STARTING A HOME FOOD BUSINESS
Feb. 16, 2016
Last month I wrote about foods that you can make in your residential kitchen and legally sell to others. Those foods include baked goods, double-crusted fruit pies, candy and fudge, jams and jellies, packaged dry products, and acid foods such as vinegars and mustards. Read that article about “homestead food operations” for more details. This month I want to continue with that topic and talk about what steps you might take in order to actually start a business selling a food you make in your kitchen.
Let’s say that you make a delicious homemade mustard. Better than French’s. Better than Grey Poupon. You satisfy all of the legal requirements to qualify as a homestead food operation to produce the mustard in your home kitchen and sell it to others. How do you go from making a great product for your family and friends to selling it in stores or at markets? Well, I don’t know where you can get mustard seeds or turmeric (that is what makes mustard yellow) in bulk. I can’t tell you where to buy mustard jars. And I don’t know where to get your labels made. Those are things you’ll need to figure out.
What I can help you with is establishing a business entity. Under New Hampshire law, you have several options. Sole proprietorship. General partnership. Limited partnership. Limited liability partnership. Limited liability company (LLC). Corporation. Non-profit. Et cetera.
Within each category are more considerations. For example, do you want to be a sole-member LLC? Does your investor-friend just want to invest money or does she want to also help run the business? Are you in business to make a profit or to foster social justice? Will you have employees? These and other considerations will inform your decision about what type of business entity you should create.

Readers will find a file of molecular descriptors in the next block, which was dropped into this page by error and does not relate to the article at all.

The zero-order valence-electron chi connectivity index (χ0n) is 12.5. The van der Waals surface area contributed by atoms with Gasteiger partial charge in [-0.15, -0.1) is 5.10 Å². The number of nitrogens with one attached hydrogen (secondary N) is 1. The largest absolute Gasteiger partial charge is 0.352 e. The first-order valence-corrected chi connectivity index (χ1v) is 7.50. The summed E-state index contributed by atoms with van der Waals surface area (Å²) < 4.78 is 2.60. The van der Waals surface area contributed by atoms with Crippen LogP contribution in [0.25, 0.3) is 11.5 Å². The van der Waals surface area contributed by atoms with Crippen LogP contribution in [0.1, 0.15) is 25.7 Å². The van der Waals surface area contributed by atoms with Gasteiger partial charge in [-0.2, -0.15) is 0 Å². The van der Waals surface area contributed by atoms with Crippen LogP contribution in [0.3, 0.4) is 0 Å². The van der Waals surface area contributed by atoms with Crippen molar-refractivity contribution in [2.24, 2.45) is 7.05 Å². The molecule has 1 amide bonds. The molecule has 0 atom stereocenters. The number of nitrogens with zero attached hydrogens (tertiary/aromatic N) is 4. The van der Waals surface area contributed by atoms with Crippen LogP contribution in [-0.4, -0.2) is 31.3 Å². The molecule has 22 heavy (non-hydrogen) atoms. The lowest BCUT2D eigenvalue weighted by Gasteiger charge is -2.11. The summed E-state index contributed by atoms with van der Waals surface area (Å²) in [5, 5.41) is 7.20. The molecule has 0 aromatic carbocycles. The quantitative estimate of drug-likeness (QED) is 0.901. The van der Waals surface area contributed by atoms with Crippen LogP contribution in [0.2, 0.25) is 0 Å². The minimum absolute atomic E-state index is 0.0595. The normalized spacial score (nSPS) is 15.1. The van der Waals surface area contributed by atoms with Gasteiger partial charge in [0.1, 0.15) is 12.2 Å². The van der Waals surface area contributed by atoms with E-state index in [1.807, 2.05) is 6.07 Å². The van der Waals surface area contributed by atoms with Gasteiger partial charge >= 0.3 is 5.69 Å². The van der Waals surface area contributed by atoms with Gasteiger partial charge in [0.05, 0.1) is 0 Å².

An important consideration is liability. You see the word “limited” in many of the names of businesses, such as limited partnership and limited liability company. For the most part, the word “limited” refers to someone’s personal liability being limited.
Liability for what? Liability for the debts of the company or for a court judgment against the business, among other liabilities. You might make great mustard, but if you bought three truckloads of turmeric on credit moments before the market that you sell to goes out of business, you may not be able to pay your turmeric supplier. You may then find yourself with other bills that you cannot pay. Maybe the turmeric supplier sues you in superior court and wins a judgment for $20,000. Maybe you file for bankruptcy or go out of business. If you are a sole proprietor, for example, there may be nothing protecting you from being personally liable for these business obligations.
If, though, you set up your business in such a way as to separate your personal assets from the business, you would avoid putting your personal assets at risk in the event that the business has liabilities or doesn’t work out as planned. This is not to say that you can set up an LLC and do whatever you want and never be responsible for anything. You must treat your business as it is, an entity that is separate from you. In other words, there are legal formalities that you need to adhere to in order to protect your limited liability status.
There are many other considerations involved with choosing the type of business entity you want to create. You should consider how you prefer to be taxed, your succession plans for the business, the size of the business, the money and credit available to you, and who else will be involved in running or investing in the business.
Once you decide on the type of business entity, and you’ve come up with a business name, you will have to file certain documents with the New Hampshire Secretary of State (and pay a modest fee). You may also need to file documents with the Internal Revenue Service if, for example, you want to obtain a tax identification number (TIN), which is also known as an employer identification number (EIN). You’ll need one of these if you intend to have employees.
There are a lot of other considerations—more than I can address in this article. But if your mustard is that good, perhaps the hard work is worth it. However, even the best mustard will not cut the mustard without sound business planning.